On June 1, 2012, the Supreme Court Provisions on Several Issues Concerning Laws Applicable to the Trial of Civil Dispute Cases Arising from Monopolistic Activities (“Provisions”) came into effect. The Provisions are China’s first-ever judicial interpretations applicable to anti-monopoly related trials. The Provisions make some important changes to the usual rules regarding burden of proof and are likely to lead to an increase in private litigation.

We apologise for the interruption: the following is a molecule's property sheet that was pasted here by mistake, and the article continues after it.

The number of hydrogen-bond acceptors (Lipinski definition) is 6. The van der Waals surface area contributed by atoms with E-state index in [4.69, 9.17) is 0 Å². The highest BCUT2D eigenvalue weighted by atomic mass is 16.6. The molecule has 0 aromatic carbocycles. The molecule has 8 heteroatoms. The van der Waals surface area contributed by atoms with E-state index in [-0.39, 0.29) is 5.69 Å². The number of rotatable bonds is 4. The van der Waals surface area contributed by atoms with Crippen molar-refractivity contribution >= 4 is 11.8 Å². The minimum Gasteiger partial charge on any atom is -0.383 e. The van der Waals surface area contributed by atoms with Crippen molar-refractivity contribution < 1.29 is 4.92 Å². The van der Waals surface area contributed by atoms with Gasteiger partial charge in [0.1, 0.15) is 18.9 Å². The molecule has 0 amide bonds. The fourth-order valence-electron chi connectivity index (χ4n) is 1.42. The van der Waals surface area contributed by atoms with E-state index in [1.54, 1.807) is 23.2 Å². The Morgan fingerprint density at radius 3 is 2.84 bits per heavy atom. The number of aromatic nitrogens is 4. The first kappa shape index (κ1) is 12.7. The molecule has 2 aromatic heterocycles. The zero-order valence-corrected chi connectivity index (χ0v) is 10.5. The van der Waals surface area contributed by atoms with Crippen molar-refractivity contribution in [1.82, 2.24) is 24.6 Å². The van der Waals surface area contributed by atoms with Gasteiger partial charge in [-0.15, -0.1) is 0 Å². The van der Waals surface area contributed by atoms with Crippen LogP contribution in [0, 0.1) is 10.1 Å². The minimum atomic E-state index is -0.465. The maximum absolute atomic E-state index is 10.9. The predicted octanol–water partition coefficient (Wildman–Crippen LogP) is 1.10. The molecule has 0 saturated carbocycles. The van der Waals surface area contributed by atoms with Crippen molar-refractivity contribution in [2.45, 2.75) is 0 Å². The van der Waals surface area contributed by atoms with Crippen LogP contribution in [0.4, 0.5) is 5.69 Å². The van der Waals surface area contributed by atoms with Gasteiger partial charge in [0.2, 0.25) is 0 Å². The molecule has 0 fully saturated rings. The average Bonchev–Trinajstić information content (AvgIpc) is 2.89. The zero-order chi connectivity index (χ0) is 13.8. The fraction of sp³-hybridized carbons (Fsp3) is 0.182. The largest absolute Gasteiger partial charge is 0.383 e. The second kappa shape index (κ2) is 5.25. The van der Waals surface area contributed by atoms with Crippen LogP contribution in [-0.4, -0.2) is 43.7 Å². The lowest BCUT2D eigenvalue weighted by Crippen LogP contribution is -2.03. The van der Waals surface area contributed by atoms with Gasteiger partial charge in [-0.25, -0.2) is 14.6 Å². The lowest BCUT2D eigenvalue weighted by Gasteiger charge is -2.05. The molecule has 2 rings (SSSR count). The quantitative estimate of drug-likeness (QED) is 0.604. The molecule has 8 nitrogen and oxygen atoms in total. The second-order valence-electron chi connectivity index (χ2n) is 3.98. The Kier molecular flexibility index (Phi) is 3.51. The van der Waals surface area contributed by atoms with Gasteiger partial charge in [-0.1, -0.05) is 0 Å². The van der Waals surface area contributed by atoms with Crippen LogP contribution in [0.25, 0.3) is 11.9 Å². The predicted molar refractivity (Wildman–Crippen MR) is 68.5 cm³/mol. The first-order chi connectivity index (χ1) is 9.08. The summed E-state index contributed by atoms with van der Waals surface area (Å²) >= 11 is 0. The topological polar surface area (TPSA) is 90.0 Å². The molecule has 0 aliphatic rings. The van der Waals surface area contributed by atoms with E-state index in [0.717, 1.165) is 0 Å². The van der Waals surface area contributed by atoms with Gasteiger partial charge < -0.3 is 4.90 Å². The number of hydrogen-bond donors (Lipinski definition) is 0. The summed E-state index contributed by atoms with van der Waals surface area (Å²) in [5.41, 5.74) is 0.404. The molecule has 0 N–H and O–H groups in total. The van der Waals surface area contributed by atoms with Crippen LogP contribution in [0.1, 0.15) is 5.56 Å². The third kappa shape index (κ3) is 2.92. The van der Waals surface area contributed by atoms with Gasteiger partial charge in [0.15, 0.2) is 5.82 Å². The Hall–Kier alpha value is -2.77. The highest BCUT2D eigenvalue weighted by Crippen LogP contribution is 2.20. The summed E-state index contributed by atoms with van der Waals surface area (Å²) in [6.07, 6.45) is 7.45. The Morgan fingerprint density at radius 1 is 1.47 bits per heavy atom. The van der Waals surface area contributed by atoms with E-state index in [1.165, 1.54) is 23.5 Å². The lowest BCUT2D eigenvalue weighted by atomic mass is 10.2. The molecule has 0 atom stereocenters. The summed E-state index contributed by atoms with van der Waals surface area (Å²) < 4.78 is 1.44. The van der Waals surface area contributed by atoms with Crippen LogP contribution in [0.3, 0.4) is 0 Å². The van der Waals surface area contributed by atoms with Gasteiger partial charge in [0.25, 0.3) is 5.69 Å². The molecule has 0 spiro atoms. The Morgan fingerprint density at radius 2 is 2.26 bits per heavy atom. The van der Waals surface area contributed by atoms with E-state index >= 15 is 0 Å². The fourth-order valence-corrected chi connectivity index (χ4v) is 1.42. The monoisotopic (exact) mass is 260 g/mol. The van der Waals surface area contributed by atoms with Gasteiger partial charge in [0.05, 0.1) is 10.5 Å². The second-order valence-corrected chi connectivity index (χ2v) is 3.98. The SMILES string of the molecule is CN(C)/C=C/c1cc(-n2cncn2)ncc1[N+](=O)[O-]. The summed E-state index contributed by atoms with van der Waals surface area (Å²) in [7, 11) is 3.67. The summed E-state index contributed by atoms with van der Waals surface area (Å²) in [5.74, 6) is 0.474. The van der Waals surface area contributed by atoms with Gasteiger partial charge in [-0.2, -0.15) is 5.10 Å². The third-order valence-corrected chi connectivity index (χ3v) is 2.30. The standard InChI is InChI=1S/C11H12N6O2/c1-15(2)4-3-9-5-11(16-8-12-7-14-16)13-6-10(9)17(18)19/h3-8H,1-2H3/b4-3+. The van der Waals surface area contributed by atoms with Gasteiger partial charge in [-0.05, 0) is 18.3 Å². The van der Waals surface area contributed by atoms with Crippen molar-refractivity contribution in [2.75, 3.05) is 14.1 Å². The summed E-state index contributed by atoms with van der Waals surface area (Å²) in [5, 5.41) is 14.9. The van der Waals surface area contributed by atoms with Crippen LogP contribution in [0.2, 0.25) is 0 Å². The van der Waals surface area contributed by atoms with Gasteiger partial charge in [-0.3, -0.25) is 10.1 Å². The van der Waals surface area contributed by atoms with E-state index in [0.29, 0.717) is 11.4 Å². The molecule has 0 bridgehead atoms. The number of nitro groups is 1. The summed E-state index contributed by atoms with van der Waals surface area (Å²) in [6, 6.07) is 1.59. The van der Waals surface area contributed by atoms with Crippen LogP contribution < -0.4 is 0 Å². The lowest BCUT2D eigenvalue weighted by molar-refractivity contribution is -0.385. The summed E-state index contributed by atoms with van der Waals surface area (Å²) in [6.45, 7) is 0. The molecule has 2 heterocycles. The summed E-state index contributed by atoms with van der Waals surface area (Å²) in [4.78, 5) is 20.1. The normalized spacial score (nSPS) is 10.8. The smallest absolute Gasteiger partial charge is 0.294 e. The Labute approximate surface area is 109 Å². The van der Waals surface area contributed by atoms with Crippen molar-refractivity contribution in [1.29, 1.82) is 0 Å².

According to the Provisions, any individual, legal person or other organization may file a lawsuit directly if it suffers losses due to monopolistic conduct or is involved in disputes over violations of the PRC Anti-Monopoly Law relating to contracts, articles of trade associations or other agreements. The existence of an investigation or decision by an enforcement body will not be a prerequisite to pursuing a private action in court against an individual or company. In cases relating to abuse of dominance or cartels, the defendant must prove that the alleged behavior did not have an anti-competitive effect. State-owned companies facing trial for abuse of dominance will be presumed to be dominant unless they can show otherwise. In addition, a plaintiff may rely on public statements made by a defendant as evidence of a dominant position. The parties may use industry or economic expert witnesses to provide market research or economic analysis reports on specific issues. If a contract or articles of a trade association are found to breach anti-monopoly related laws or regulations, they will be declared invalid. Finally, if a defendant is found to have acted in breach of the anti-monopoly related laws or regulations, the court may order it to stop the infringing activity and pay damages in compensation. The full Chinese text of the Provisions can be found here.